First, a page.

The FSA has ended its five-year investigation into split-capital investment trusts after reaching a deal with four individuals that restricts their roles in the industry for various periods.
BC Asset Management chief executive David Bruce has agreed to resign and give up his controlled functions except investment management and not to perform any significant influence functions until April 2009.
Former chief executive of BFS Investments Anthony Reid has agreed not to perform any controlled functions until October 2009. The FSA has dropped its investigation into BCAM and BFS, which entered into a creditors’ voluntary liquidation in February 2006.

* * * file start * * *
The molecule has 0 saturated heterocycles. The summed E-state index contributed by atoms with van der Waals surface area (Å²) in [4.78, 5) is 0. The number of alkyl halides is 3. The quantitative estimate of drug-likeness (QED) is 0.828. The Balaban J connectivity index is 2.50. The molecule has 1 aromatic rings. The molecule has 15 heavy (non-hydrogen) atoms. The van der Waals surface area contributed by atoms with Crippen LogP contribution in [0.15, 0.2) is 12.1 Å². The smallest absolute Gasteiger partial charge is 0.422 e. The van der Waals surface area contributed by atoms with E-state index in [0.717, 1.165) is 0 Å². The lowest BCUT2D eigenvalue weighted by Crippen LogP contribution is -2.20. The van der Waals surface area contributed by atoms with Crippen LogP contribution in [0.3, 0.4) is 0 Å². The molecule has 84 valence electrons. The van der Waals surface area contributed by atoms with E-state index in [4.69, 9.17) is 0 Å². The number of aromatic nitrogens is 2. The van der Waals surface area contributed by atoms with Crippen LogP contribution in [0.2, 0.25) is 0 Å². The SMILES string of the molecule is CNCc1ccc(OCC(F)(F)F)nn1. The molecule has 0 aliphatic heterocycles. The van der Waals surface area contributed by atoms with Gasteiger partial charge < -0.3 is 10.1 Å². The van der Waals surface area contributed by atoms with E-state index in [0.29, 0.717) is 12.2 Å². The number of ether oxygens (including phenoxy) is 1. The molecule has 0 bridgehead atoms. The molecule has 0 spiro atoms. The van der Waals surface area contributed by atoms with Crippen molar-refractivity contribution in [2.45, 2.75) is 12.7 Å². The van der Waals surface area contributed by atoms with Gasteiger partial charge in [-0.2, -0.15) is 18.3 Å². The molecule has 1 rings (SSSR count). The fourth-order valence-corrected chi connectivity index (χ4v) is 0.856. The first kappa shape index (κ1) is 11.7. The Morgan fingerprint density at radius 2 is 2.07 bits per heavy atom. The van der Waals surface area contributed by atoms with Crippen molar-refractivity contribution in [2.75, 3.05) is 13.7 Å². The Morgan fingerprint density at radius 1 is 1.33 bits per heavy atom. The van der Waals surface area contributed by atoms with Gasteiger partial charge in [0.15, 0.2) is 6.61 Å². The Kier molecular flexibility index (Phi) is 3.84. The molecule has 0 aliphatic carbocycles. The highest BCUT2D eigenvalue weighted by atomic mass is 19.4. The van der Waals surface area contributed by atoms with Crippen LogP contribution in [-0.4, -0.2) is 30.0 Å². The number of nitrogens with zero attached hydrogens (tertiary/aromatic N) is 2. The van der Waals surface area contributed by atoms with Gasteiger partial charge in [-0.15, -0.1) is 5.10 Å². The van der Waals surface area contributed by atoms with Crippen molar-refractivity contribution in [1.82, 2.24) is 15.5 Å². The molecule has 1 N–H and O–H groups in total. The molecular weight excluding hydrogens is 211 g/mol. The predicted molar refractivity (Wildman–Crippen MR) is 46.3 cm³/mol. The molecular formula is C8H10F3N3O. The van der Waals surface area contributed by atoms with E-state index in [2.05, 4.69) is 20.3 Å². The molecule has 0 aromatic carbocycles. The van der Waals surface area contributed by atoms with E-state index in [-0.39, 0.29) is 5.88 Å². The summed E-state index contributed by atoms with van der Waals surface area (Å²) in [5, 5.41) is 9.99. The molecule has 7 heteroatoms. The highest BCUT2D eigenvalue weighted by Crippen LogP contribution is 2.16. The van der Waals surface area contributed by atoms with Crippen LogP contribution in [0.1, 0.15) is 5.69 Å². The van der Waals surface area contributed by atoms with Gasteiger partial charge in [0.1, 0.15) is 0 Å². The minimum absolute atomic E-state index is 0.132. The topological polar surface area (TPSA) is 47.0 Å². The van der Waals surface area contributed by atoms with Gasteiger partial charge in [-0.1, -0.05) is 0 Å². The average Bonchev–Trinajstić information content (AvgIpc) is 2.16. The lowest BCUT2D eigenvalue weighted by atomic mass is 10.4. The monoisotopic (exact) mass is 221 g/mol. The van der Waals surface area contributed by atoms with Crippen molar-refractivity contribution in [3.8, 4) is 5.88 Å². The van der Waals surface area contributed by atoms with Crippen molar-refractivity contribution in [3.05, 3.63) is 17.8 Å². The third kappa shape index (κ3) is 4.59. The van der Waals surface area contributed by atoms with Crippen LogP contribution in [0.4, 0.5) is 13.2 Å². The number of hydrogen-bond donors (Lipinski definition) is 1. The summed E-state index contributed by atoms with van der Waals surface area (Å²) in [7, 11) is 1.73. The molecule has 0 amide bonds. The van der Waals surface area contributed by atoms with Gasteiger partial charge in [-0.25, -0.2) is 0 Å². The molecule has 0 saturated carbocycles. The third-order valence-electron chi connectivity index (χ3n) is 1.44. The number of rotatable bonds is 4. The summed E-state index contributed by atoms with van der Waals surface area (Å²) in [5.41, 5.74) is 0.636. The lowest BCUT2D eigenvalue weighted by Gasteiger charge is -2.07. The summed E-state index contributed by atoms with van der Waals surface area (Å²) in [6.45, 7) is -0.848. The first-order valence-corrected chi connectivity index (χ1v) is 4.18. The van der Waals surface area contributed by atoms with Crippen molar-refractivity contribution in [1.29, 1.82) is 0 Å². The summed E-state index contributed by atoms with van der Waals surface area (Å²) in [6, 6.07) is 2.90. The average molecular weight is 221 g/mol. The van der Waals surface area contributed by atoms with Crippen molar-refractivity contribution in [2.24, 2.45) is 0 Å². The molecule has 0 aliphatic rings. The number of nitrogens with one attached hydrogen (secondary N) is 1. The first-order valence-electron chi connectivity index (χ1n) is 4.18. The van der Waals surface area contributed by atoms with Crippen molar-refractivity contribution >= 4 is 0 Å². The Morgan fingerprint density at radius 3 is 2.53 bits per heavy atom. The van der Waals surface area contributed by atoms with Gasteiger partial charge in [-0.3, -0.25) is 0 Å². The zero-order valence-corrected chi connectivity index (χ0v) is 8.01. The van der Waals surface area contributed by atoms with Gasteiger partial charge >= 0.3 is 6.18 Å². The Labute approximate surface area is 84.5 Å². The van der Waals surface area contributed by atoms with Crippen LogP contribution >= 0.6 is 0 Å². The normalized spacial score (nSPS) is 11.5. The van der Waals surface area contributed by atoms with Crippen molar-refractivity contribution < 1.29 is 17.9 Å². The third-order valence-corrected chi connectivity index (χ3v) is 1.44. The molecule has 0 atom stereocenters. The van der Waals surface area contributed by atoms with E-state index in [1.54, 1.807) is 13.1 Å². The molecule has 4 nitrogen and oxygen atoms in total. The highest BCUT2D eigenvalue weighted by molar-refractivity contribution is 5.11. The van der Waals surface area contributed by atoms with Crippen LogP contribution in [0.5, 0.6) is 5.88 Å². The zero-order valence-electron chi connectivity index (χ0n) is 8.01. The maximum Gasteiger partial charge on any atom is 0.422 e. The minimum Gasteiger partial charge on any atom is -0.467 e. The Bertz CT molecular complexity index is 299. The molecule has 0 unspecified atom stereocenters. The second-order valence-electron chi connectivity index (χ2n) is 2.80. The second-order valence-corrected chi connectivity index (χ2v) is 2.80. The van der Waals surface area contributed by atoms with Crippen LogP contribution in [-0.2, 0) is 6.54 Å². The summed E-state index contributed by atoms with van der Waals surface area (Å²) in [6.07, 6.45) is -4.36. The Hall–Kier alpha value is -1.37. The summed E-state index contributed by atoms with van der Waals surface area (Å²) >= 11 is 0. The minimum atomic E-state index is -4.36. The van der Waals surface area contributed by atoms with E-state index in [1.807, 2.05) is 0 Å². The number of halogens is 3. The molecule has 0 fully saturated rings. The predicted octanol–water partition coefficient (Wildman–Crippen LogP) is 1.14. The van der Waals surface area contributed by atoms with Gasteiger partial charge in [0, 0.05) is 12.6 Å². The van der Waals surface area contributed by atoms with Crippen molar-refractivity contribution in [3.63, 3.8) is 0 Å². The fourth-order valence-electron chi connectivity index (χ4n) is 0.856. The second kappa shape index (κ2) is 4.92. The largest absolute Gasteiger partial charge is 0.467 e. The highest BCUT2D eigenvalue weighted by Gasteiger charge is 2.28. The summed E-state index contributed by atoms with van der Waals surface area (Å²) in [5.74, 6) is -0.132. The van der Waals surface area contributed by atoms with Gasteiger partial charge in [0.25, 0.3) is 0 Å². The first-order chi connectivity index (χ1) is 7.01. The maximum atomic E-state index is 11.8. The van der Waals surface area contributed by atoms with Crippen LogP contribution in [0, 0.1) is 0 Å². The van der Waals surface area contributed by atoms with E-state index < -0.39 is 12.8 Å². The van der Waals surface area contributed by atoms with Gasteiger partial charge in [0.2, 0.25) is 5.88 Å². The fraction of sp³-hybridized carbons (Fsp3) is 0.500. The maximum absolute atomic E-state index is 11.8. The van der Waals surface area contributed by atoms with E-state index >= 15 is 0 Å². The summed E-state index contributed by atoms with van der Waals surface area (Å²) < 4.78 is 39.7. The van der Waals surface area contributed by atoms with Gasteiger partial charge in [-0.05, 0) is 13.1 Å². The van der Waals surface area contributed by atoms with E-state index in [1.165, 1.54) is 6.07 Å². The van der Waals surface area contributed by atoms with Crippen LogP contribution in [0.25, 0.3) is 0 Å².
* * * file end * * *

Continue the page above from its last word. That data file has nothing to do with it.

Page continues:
Former Collins Stewart employees Roderick Crawford and Paul Glover have agreed not to perform any customer or significant influence functions for set periods. Both now work at Fairfax IS.
The FSA says it will take no disciplinary action against these firms and individuals, that they have not made any admissions and it has not made any findings of regulatory breach against them.
A spokesman says: “The FSA has resolved and discontinued its investigation in respect of the remaining firms and individuals under investigation.”
Rowan head of research Tim Cockerill says: “It is good news we have some sort of closure on what happened.”